In general, the controls are excellent. The rear control pad includes buttons for controlling the shutter, zebra and peaking displays, and cycling through the display modes. It complements the video-oriented design of this camera.

The power button, on the other hand, is peculiar. You turn it on by pushing it to the left rather than the right, which appears to defy all normal convention (or is it just me?). Furthermore, having a mode button to cycle through the camera modes seems a little too indirect – a physical mode dial would be faster and would also show you the camera modes without having to turn it on or check the display.

This is also a camera that can be completely customised. The custom buttons are labelled with their default functions – Iris, WB, and ISO, for example – but the expectation is that users will programme this camera to suit their own workflow.


We put the FX30 through its paces with the relatively new Sony E 10-20mm PZ lens, as well as our own Zeiss 16-35mm f/4 lens for a longer focal range. We shot stills and video, and while we didn’t get too fancy with log modes and LUTs in the time we had, we did use the S&Q modes.

There’s not much to say about Sony’s AF system, which is widely regarded as the best available. All you have to do is figure out which AF mode and settings are best for your shooting style and subject matter. The stabilisation is less obvious. To be sure, having in-body stabilisation is preferable to not having it, but while it’s great for stills photography and shooting handheld from a static position, it’s much less effective for anything but the slowest pans and doesn’t cope well with walking and filming.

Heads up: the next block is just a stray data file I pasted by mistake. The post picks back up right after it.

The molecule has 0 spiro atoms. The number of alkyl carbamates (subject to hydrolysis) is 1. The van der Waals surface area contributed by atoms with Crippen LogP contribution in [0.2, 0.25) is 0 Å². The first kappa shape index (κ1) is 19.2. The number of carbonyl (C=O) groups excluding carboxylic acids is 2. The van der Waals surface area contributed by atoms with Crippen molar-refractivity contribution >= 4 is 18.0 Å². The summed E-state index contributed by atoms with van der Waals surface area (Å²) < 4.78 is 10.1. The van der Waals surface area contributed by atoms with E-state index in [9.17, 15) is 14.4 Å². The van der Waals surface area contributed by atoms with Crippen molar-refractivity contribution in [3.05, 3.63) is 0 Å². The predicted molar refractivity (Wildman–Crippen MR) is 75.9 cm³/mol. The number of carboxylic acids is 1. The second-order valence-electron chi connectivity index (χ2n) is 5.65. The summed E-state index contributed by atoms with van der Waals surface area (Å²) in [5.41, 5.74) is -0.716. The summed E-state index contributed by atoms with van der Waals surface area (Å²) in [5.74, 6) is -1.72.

The story changes with digital stabilisation and the assistance of Sony’s Catalyst Browse software. This software can use the gyro metadata embedded in the video to automatically counteract camera movement, resulting in almost uncanny smoothness from the shakiest looking video.

Aside from that, the FX30 produces excellent results in both still and video photography. The only issue we had was a silly one: our first 4K 120 S&Q test looked soft, but that’s because the AF/MF switch on the 10-20mm PZ lens is far too easy to slide when mounting or unmounting it. It wasn’t soft; it was simply not focusing this time – user error.


Right now, the Sony FX30 appears to be a complete success. Casual vloggers and hybrid stills/video shooters may prefer a traditional mirrorless camera, but it appears to be ideal for more ambitious filmmakers looking to expand their post-production skills and opportunities into the cinema camera realm. Sony has created a full-fledged cinema camera at mirrorless camera prices.

Indeed, the FX30 is so good that it makes you wonder what it means for the full-frame, much more expensive FX3, the next model up in the line. Except for its full frame sensor and low light capability, it has few advantages over the FX30, and its 12MP sensor makes it far less appealing for hybrid stills/video work.